Vatican City (Agenzia Fides) - Prayer, as such, has always had, and will continue to have, a central place in the life of the Church and in the life of the individual Christian, since it is an essential part of it: “'you worry and fret about so many things, and yet few are needed, indeed only one. It is Mary who has chosen the better part, and it is not to be taken from her.' " (Lk 10, 42). These words of Jesus addressed to Martha, the busy sister of Mary, could also be read as a continual call from the Lord to live a life of prayer, which is the essentiality of being a Christian. Is prayer not the “only one ” needed ? Is it not true that since prayer is a sort of spiritual breathing, without it, the soul has no life? Saint Alfonso Maria de’ Liguori wrote clearly: “those who pray save themselves, those who do not, dam themselves”.
Certainly, we cannot become men and women of prayer in a day, it takes time. The path is long, as we see from the lives of the saints, who met with many difficulties before reaching a state of ' continual prayer' , that is, prayer of the heart: the heart beats incessantly, never stopping. In the same way the disposition of the soul should be a constant longing for Him. Of course, no one can ascend the “mount of prayer” alone; how true it is, especially for prayer life, that we can 'do nothing' without Jesus (Jn 15, 5)!
We must set out with the right step, the step of humility. We are assured of this by an expert in prayer, Saint Teresa of Avila, who wrote that the house of prayer is built only on humility. Prayer starts and ends with humility. In her “Way of Perfection” we read: “I knew perfectly well that I had a soul, but I did not understand what that soul merited, or Who dwelt within it, until I closed my eyes to the vanities of this world in order to see it. I think, if I had understood then, as I do now, how this great King really dwells within this little palace of my soul, I should not have left Him alone so often, but should have stayed with Him and never have allowed His dwelling-place to get so dirty.” (Way of Perfection 28, 10-11).
God heeds and blesses prayers which are humble, coming from a humble heart, like that of a child. How humble was the prayer of the publican in the temple! Unlike the Pharisee who was also praying, the publican, not even daring to raise his eyes to heaven, beat his breast, begging for God's mercy (cfr. Lk 18, 13).
The Lord desires to give us a life of prayer, but as the Gospel teaches, to do so he asks us to make a decision to pray “ pray continually” (Lk 18, 1). We must have that “resolute determination”, of which Teresa of Avila writes. We must make our whole life rotate around prayer so that "come what may" it becomes the hub, the centre, of our every action and plan. Once we undertake a way of prayer, perhaps after many unsuccessful attempts, insufficiently resolute, we should persevere, nothing must stop us.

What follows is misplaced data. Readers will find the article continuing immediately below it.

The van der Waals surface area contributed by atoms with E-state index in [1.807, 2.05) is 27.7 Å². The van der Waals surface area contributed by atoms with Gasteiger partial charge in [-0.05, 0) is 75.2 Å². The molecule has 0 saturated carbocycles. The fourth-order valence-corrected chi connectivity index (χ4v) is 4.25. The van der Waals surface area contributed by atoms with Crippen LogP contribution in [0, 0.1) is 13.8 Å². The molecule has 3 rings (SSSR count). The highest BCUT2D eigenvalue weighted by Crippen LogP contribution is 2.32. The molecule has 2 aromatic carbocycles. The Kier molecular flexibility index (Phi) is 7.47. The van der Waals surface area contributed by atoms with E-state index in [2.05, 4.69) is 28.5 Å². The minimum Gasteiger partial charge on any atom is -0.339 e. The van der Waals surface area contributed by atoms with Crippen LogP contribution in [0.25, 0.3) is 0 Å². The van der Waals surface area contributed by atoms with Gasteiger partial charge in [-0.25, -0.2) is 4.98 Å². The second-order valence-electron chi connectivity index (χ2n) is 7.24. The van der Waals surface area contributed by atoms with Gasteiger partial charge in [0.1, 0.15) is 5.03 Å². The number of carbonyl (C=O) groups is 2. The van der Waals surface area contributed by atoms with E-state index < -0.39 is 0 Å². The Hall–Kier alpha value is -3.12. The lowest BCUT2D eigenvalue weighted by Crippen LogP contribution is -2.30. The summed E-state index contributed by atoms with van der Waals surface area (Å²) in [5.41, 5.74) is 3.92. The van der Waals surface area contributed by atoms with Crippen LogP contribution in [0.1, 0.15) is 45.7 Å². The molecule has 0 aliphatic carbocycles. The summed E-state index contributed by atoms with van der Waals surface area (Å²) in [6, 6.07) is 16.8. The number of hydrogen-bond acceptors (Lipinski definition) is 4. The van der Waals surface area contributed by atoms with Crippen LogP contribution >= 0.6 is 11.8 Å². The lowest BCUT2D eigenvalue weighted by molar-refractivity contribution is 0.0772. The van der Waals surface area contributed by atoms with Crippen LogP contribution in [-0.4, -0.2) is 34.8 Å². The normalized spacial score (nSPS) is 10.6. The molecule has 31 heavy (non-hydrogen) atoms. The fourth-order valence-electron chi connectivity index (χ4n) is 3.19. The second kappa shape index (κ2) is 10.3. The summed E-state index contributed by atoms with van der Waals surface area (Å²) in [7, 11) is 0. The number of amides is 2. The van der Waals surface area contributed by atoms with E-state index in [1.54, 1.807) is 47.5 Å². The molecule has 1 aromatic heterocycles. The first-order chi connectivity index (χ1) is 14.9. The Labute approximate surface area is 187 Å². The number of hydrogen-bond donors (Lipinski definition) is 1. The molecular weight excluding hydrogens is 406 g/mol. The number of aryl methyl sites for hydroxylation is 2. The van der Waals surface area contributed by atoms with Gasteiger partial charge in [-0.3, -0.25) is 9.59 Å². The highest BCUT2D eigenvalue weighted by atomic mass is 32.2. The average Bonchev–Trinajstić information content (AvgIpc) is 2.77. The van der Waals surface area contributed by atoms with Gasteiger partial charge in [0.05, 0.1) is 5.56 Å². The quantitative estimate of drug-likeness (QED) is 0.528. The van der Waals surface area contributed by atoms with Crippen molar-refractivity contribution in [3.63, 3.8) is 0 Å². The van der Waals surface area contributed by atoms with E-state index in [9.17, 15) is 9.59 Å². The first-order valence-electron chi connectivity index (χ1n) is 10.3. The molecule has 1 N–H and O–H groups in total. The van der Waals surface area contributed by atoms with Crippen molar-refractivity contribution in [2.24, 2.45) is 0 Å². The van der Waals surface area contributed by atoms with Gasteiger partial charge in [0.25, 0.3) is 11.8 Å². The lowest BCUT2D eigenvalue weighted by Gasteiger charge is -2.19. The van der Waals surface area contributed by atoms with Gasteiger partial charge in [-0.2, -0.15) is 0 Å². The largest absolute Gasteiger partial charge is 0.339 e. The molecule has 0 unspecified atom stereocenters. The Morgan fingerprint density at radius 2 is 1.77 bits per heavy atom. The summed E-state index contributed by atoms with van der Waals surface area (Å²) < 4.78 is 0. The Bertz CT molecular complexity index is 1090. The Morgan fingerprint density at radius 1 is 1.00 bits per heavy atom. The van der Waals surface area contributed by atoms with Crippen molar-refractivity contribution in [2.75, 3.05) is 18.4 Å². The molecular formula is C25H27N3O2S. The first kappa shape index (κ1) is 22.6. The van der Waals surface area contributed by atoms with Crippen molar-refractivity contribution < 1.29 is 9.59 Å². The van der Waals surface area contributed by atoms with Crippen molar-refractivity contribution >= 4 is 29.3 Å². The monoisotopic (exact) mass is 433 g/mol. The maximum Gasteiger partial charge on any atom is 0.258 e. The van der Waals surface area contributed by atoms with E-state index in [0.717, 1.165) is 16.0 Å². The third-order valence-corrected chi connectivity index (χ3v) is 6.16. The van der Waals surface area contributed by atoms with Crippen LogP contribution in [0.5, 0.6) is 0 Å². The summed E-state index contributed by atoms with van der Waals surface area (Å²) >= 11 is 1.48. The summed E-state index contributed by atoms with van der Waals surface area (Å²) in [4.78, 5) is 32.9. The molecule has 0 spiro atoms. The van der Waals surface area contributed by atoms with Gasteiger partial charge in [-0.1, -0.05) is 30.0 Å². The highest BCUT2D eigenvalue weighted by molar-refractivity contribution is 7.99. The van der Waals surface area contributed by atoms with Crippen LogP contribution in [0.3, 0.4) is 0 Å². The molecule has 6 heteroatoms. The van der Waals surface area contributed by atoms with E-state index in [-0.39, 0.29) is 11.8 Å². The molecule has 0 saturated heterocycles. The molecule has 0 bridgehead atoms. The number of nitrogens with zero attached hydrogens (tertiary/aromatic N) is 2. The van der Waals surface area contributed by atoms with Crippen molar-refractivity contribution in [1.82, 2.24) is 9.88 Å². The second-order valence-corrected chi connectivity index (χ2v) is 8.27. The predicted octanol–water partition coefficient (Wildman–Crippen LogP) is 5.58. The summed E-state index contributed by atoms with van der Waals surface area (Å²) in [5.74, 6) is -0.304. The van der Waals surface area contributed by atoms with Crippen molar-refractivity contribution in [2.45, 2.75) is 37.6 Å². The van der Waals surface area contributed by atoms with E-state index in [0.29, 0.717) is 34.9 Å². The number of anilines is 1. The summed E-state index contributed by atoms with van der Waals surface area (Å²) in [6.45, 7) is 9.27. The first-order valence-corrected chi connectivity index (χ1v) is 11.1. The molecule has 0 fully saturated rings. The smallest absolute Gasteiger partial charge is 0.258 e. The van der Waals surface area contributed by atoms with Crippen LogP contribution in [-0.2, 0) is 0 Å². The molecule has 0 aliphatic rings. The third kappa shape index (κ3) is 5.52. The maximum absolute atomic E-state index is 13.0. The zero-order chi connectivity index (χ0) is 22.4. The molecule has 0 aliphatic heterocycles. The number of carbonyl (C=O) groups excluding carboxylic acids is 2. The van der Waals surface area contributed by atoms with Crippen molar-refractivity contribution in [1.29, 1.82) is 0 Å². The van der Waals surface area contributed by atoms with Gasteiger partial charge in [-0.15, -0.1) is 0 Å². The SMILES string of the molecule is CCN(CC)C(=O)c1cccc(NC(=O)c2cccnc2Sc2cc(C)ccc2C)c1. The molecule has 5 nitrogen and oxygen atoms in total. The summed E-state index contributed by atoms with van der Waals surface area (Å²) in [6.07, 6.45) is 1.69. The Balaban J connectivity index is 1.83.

Certainly numerous writings on prayer are found in the masters of the spiritual life, since the first necessity of man is to 'listen' to God and to 'speak' to God. We learn from the Gospels that one day the disciples said to Jesus: “teach us to pray” (Lk 11, 1)! This was not by chance. On this teaching and the consequent lesson learned, depends in fact the holiness of the disciple. But there are two categories of Christians: saints and failed saints. For the former, prayer was like breathing, for the latter, it was not!
So let us allow ourselves to be captivated by prayer, so that our soul may be ever more captivated by Jesus. On the subject of prayer another Doctor of the Church, Saint John Chrysostom, wrote: “There is nothing more worthwhile than to pray to God and to converse with him, for prayer unites us with God as his companions. As our bodily eyes are illuminated by seeing the light, so in contemplating God our soul is illuminated by him. Of course the prayer I have in mind is no matter of routine, it is deliberate and earnest. It is not tied down to a fixed timetable; rather it is a state which endures by night and day. Our soul should be directed in God, not merely when we suddenly think of prayer, but even when we are concerned with something else. If we are looking after the poor, if we are busy in some other way, or if we are doing any type of good work, we should season our actions with the desire and the remembrance of God. Through this salt of the love of God we can all become a sweet dish for the Lord. If we are generous in giving time to prayer, we will experience its benefits throughout our life.
Prayer is the light of the soul, giving us true knowledge of God. It is a link mediating between God and man…Prayer … gladdens the soul and gives repose to its affections. You should not think of prayer as being a matter of words. It is a desire for God, an indescribable devotion, not of human origin, but the gift of God's grace. To set about this prayer, paint the house of your soul with modesty and lowliness and make it splendid with the light of justice..." (From the homilies of St John Chrysostom, Bishop: homily 6 on prayer). (Agenzia Fides 17/9/2008)